Wednesday, January 6, 2016

The Bestest Friends

I began to cry dumping left over scrambled eggs into the garbage this morning. My first instinct is to dump leftover eggs in Buster's bowl. The bowl that is no longer there.

Yesterday I was at the library, I am the parent volunteer for my third graders Battle of the Books group at school.  3 eight year old girls and my 4 year old to boot. My phone rang. The number looked very familiar, one I had called many times before.

"Hello"
"Hi, this is so and so from Willow Creek Pet center"
"oh... hi"
"Buster's remains are here for you to pick up, anytime during regular business hours"
"Ok, thanks"

Deep Breath. Deep Breath. Everything went silent in my head and all I could feel was a memory; the fresh memory of rubbing his soft ear on my chin one last time 3 weeks ago.
"Mom, Mom, Mom"... (yanked back)

"what?"...

....I dropped my girls at home, and went right back out.  I was actively holding in tears and blocking out memories of my sweet old boy peeing in the same spot every visit on the concrete pillar of the pet center.  Lamaze type breathing to hold it together until I got back in my car and let it out.

"I'm here to pick up my dog's remains" I whispered, for fear of letting myself hear it.
(clear throat) Repeat.
"What is the pets name?"
Whisper, squeaking like a mouse "Buster"
"Oscar?"
(clear throat) Repeat louder. "Buster"

She returned with a gift bag...a gift bag. I hurried to my car, and cupped my face passing the pillar again....His ashes in a redwood box is heavy, but too light. It's his remains, all that remains are the ashes of my 80lb kindest friend in the world.

***
It's not an uncommon pain. They are better than people. Every dog parent has a story, a connection, a void when their companion of typically many years is gone. The footsteps in the hall, the dog hair fading away, they are gone. My short story with my Buster is this. I adopted him when he was roughly 4 months old. I was fairly new to Utah. He had been adopted previously and returned a week later.  I had to take him home.-And, that's where he stayed, with me for almost 15 years. He loved to run, we had his ACL repaired when he was 8. He ran more. Then he got cancer, we chose to do chemo. We walked a lot. Then he got worse. And, one day he couldn't walk, eat, or drink. And, then he was gone. And, the pain that comes from the finality of a loved one's absence  creeps up on my husband and I sporadically and frequently.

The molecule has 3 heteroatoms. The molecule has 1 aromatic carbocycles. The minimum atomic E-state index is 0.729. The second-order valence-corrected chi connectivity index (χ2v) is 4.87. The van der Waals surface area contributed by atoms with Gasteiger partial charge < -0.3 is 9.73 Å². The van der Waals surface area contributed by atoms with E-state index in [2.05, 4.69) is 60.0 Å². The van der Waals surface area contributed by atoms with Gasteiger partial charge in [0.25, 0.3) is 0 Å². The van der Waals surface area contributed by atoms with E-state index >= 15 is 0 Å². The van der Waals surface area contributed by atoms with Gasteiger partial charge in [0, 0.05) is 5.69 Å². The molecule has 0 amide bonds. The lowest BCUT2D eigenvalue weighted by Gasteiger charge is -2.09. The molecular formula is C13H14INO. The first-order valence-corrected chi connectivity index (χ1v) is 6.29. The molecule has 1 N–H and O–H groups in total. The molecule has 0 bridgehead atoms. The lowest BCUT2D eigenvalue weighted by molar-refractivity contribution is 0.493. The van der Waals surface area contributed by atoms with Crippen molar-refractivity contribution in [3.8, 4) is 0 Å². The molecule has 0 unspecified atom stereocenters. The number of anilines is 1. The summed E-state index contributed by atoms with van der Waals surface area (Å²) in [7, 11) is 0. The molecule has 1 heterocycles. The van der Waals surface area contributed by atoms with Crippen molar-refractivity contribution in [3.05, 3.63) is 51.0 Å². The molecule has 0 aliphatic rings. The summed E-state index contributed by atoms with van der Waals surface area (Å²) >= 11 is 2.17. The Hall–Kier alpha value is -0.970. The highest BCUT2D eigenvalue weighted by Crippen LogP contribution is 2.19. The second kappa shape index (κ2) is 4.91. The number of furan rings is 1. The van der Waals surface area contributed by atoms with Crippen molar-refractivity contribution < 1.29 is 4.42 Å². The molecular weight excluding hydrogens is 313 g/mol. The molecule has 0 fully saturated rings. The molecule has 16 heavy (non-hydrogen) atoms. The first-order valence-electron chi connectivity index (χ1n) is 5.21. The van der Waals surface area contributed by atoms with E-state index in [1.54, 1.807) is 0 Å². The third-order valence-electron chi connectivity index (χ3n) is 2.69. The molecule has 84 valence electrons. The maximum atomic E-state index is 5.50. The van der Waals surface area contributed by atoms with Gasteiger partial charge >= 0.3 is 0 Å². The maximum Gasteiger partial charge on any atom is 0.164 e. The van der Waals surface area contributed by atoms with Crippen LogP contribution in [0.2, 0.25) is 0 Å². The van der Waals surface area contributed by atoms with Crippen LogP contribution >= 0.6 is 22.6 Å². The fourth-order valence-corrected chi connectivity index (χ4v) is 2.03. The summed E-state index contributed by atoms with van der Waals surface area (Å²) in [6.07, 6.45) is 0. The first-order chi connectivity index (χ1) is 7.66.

I think the reason that it's just as hard to lose a very well loved pet as it is a human is partly because a well loved pet loves you right back. They are a  constant presence of  peaceful looks and licks and warmth from their bodies as you curl around them nightly, year after year after year. They have personality's, like people, often better than. My Buster was a gentle giant and I may have adopted him and given him a home, but he gave me so much more- simply
love and happiness.

I miss him so much. I know you miss your bestest friend too. Time helps almost everything, but I don't think I'll ever love a dog as much as I did my Buster. He was as special to me as yours is or was to you. I am trying to remember how much nicer he made everyday, and be thankful he was mine, rather than being so sad that he's not here.

Rest in sweet peace all of our lost friends.


 








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